by JF Mercury
HUERFANO — If you′re like most people, you′re fed up with the one-sided coverage of this year′s presidential campaign, snubbing the obvious choice while fawning over a completely inappropriate alternative. Funny thing is that, if you′re like most people, you′re wrong.
You see, there′s something known as the “Hostile Media Phenomenon”, and it′s pretty well documented. It′s what happens when someone with a partisan viewpoint on some issue – pretty much any partisan viewpoint – is exposed to news coverage on that issue. It turns out that partisans on each side of a conflict perceive media coverage as being excessively critical of their side while giving a free pass to the other.
The remarkable thing is that it doesn′t much matter what the actual coverage is: take a liberal and a conservative and give them the same report; statistics say that the conservative will complain of its left-leaning slant, while the liberal will point out its right-wing agenda. Doesn′t matter how young or old we are, how well-educated or homespun – if we have a pre-existing bias on some issue, we′ll see pretty much any media coverage as more “against” us than others would.
The definitive study that everyone cites  was spurred by an analysis of letters to the editor of Time Magazine during the 1980 Carter-Reagan election. The researchers noticed that partisans on both sides felt strongly that the magazine was unfairly biased against them:
From a conservative: “Barrett′s pre-election piece on Candidate Ronald Reagan was a slick hatchet job, and you know it. You ought to be ashamed of yourselves for printing it disguised as an objective look at the man.” From a liberal: “Your story on ′The real Ronald Reagan′ did it. Why didn′t you just editorially endorse him? Barrett glosses over Reagan′s fatal flaws so handily that the ′real′ Ronald Reagan came across as the answer to all our problems.”
But the researchers discovered that poor Barrett wasn′t the only one getting bashed from both sides. They recruited students from pro-Arab and pro-Israeli student organizations at Stanford and showed them news coverage of the 1982 Beirut massacre. As they suspected, the pro-Arab students felt that the news coverage was pro-Israel, while the pro-Israel students felt that the very same coverage was biased against Israel.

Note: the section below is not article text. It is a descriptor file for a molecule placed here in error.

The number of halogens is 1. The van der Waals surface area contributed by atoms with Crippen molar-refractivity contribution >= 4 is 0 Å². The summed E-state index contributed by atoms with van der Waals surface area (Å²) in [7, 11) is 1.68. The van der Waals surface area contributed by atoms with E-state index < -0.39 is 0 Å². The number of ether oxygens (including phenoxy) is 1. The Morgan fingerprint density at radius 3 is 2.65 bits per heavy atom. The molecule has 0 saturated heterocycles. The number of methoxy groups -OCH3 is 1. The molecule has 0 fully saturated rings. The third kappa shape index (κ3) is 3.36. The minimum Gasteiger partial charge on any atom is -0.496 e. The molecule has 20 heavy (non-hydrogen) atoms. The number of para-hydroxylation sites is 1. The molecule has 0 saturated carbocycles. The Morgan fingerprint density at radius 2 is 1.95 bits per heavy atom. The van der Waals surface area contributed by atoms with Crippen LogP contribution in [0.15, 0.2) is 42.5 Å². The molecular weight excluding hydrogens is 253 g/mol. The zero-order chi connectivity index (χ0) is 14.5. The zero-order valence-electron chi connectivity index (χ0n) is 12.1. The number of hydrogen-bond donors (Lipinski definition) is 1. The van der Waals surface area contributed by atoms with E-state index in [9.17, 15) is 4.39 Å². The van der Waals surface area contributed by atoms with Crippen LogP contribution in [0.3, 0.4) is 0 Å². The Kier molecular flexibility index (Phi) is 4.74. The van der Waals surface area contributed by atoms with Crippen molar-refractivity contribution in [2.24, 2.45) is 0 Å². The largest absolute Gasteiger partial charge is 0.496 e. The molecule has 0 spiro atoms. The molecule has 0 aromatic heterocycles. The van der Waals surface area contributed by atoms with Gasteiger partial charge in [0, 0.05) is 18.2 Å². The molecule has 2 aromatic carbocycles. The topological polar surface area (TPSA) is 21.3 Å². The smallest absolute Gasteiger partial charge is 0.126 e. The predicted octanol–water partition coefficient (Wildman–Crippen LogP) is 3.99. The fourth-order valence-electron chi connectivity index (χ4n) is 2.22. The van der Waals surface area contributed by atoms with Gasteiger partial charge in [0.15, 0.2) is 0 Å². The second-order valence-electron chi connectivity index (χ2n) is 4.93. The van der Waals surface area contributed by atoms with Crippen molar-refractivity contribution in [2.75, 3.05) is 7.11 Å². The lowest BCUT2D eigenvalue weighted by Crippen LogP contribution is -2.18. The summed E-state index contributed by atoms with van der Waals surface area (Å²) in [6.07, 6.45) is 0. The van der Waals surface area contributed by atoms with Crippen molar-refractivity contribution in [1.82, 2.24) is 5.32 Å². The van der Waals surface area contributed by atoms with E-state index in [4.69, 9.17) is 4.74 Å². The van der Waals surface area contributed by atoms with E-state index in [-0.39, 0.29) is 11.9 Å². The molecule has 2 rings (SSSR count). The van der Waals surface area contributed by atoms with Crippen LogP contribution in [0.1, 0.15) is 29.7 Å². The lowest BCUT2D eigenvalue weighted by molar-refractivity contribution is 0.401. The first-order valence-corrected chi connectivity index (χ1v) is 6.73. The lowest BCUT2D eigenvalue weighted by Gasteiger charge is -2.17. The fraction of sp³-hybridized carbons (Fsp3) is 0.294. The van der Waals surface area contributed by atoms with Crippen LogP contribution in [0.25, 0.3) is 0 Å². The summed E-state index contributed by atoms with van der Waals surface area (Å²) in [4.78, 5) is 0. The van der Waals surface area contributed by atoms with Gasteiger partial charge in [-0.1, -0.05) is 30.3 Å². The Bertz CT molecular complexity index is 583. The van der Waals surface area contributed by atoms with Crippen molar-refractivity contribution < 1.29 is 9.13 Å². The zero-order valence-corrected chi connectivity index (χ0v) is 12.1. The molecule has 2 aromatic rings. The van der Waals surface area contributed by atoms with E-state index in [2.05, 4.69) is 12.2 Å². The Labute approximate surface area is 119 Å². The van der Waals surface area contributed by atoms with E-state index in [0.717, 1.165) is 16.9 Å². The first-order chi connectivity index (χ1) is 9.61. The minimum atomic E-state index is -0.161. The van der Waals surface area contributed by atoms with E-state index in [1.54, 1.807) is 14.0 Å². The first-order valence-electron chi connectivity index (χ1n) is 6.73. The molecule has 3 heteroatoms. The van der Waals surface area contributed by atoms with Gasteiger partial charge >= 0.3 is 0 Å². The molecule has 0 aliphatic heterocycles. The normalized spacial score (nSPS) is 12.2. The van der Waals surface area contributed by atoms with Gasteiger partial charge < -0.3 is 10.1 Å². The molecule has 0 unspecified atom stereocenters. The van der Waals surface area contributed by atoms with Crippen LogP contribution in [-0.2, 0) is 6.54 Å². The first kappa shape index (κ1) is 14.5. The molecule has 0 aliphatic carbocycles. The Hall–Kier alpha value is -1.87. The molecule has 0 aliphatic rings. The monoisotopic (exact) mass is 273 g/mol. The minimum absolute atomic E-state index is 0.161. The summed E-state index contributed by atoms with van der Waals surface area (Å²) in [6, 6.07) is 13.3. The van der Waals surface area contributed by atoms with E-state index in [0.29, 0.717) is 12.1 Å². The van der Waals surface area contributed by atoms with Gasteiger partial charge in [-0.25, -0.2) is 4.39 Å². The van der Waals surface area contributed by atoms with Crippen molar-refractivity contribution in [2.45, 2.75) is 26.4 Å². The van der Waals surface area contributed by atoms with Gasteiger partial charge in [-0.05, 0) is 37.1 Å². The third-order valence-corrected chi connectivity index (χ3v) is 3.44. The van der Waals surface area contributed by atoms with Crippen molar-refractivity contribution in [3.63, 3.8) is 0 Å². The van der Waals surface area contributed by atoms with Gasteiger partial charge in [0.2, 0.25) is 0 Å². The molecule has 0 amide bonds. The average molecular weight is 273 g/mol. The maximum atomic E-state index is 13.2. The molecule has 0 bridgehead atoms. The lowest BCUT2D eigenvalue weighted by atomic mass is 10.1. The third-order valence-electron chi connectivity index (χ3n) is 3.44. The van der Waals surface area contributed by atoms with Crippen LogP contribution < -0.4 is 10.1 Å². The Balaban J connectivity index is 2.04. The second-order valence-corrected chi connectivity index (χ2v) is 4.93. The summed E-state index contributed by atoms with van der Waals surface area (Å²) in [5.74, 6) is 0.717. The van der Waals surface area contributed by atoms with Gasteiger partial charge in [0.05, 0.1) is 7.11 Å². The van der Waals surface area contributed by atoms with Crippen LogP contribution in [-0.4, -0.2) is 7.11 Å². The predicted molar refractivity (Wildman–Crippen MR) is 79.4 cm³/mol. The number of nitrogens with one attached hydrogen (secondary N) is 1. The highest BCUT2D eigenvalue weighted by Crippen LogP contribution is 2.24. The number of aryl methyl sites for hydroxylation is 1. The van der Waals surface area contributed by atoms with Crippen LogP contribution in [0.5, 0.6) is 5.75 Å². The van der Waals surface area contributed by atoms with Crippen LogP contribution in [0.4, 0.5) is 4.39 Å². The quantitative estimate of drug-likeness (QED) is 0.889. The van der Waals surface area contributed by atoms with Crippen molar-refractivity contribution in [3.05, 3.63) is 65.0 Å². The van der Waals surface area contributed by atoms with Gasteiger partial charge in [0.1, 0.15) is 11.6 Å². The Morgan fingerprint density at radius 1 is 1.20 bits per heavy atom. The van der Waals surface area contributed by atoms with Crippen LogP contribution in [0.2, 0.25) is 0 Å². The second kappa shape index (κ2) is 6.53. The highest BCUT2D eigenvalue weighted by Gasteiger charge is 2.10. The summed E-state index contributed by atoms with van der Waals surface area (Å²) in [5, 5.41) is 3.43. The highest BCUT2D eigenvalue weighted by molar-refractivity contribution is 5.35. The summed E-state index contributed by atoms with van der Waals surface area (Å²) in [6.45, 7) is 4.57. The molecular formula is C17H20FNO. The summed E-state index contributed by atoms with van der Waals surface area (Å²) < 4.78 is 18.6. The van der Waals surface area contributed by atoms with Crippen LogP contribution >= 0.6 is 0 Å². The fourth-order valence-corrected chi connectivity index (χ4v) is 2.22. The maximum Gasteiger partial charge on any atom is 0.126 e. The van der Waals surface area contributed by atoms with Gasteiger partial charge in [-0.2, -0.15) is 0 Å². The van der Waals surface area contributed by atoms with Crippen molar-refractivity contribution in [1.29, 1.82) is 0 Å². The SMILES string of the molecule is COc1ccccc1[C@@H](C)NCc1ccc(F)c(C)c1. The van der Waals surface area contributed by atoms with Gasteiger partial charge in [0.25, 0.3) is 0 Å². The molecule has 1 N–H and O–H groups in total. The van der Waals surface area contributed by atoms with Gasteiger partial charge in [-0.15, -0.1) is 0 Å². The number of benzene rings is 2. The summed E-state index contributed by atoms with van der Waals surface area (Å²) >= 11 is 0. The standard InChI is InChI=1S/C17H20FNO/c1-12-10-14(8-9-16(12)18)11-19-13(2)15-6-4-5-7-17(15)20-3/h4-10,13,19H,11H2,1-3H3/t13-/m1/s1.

Digging deeper, the researchers found that there were perceptual differences: even though both sets of students were shown the same news, they “saw” different programs. When asked to count favorable and unfavorable references to Israel, the pro-Arab students came up with counts that were skewed opposite those of the pro-Israel students (42% vs 16% favorable, 26% vs 57% unfavorable). Each side was just much more attuned to noticing things that could be interpreted as hostile to their point of view.
If this surprises you, think about why the @#$! ref doesn′t throw a flag the next time Dallas “obviously” fouls Cutler in the backfield. The ref (like Time Magazine) is clearly against us, the partisan. And you can bet your Bronco seatwarmer the fans in Dallas are thinking the same thing.
So, what does this say for the journalists? Pretty much that they′re in the doghouse whenever they tackle a partisan issue – they′re doomed to get roasted by at least one side, and if they do anything that′s even vaguely objective, they′ll get it from both sides.
But given that the poor journalist is doomed, is there anything that we, the reader, can take from our knowledge of the hostile media phenomenon? While it′s diagnostic (it explains why we get so worked up), it doesn′t provide any prescription for defusing the problem.
I′ll venture that even knowing the phenomenon exists can help return us to rational constructive dialogue. The next time you see the press leaping on an innocent turn of your candidate′s phrase while giving a free pass to the egregious “mis-statement of fact” by that other guy, take a deep breath. Your neighbor (who supports “that other guy”) probably has his blood boiling over the same article, but for the exact opposite reasons.
We all care pretty deeply about this election because, face it, we all care pretty deeply about our country. I recognize that each candidate is supported by a lot of intelligent, well-educated constituents – folks who are a lot smarter and more devoted to understanding the issues than I am.
So here′s my recommendation: Take another deep breath. Re-read that article, and think about all the different ways it could be perceived. If it′s balanced, there′s something there to tick everybody off. The best way to find that something is to amble over to your neighbor′s house and ask him what he thought of the article.
Listen to him rant a bit about how one-sided the press is. Don′t argue, just listen. Then smile, and tell him how it′s funny – you felt the article was all biased the other way.
And – here′s the crucial part – before he can get started arguing with you about it, pull out that six-pack you brought over (you did bring a six-pack, didn′t you?). Offer him a beer, and say “But I′ll tell ya – did you see the game yesterday? They ought to get a seeing-eye dog for that ref – Allen could have used a two-by-four in the backfield and he wouldn′t have called it!”
 Vallone, Ross and Lepper (1985). The Hostile Media Phenomenon: Biased Perception and Perceptions of Media Bias in Coverage of the Beirut Massacre. Journal of Personality and Social Psychology, Vol 49(3):577-585. Available online at www.ssc.wisc.edu/~jpiliavi/965/hwang.pdf
Trinidad looks at incentives to encourage development, still forming collation for financing and development
by Bill Knowles TRINIDAD — The Trinidad City Council, during a work session last Monday, dug deeper into how to incentivize the process of housing